OPINION: It's not Flagler Schools' job to monitor social media; let the Sheriff's Office hire Social Sentinel
Flagler Schools should concentrate on the education of our students, solving the challenges of discipline within our schools or address our Exceptional Student Education program issues rather than dabbling in law enforcement functions. The three-year contract with Social Sentinel should have been an exercise by the Flagler County Sheriff's Office (if it is such a worthwhile endeavor), which has the authority and experience to investigate harassment and illegal activity. It's actually their job!
Are you confident that our current School Board members are asking the right questions? The administration and School Board members can't even agree on the extent and intent of the social media intrusion.
There are only a handful of people in the Technology Department and none on the School Board who even know what social media monitoring entails. Here are only a few of the questions I would have asked before making an ill-informed decision:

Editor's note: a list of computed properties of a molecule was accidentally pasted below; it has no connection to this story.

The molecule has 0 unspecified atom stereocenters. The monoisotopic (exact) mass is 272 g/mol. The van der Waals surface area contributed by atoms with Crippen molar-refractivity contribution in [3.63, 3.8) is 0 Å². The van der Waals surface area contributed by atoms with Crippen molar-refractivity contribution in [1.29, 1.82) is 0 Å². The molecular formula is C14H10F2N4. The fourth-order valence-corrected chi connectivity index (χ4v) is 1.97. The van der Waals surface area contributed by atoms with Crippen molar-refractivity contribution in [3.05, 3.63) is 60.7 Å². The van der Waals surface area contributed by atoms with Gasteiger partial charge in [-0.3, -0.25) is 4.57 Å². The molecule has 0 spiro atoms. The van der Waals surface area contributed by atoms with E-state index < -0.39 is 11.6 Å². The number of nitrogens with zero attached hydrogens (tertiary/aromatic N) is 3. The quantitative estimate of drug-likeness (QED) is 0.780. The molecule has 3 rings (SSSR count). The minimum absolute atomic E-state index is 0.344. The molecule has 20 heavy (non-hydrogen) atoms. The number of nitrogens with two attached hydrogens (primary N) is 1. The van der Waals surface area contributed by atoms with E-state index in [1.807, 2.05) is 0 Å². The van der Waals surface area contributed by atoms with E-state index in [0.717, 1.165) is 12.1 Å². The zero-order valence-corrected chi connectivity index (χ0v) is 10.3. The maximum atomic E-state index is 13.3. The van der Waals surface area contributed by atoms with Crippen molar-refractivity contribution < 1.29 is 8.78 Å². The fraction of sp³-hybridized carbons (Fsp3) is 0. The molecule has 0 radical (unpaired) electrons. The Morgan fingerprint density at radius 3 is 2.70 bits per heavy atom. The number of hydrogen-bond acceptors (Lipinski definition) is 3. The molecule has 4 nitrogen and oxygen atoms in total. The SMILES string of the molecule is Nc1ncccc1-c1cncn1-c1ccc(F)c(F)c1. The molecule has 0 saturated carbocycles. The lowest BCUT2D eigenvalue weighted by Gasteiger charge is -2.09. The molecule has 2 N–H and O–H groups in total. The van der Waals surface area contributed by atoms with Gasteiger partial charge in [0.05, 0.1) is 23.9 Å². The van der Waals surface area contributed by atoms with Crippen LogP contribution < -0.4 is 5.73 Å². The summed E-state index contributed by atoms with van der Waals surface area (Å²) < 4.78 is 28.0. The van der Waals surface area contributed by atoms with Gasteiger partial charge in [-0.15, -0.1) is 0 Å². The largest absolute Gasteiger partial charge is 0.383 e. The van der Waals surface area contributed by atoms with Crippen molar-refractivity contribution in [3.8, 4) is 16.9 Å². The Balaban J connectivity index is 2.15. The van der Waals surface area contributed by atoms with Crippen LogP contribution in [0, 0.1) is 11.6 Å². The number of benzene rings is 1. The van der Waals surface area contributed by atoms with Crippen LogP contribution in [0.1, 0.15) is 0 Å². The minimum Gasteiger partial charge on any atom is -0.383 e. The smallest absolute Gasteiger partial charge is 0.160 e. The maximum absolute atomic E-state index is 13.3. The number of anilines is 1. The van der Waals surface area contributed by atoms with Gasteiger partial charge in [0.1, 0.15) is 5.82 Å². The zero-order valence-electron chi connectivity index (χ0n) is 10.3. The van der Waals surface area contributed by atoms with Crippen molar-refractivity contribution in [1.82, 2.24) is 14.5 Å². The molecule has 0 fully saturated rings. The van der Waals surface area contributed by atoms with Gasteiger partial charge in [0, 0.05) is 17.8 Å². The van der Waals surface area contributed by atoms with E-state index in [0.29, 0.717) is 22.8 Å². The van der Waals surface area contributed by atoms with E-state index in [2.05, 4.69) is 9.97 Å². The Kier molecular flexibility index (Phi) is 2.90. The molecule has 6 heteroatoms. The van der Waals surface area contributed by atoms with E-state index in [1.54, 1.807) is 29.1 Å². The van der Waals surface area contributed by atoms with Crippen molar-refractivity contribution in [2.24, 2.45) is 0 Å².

Does this company from Vermont have a presence here in Flagler County or are they going to remote in to our secured network (at least it was until now)?
What are the parameters of the keyword algorithms?
Do we have access to and control of those algorithms?
Since social media is not supposed to be used by those under 13, how are we restricting access to student's information for those who are underage?
What guarantees do we have that marketing metadata won't be extracted and sold since the size and scope of this project is so large yet Social Sentinel’s annual contract payment is so small?
See? There are dozens of questions when you know what to ask. There are actually more questions than answers with regards to this contract. Are you confident that our current School Board members are asking the right questions? The administration and School Board members can't even agree on the extent and intent of the social media intrusion.
There are many issues Flagler Schools should be facing and solving. This is not one of them. We keep making cuts at the school level and adding duties to administrators who already have a full-time workload. If we have that many administrators who have that much free time that we can continue to add to their duties, perhaps we need to start making cuts at the district level. Stop adding jobs until our core duties are done correctly.
Flagler County School Board candidate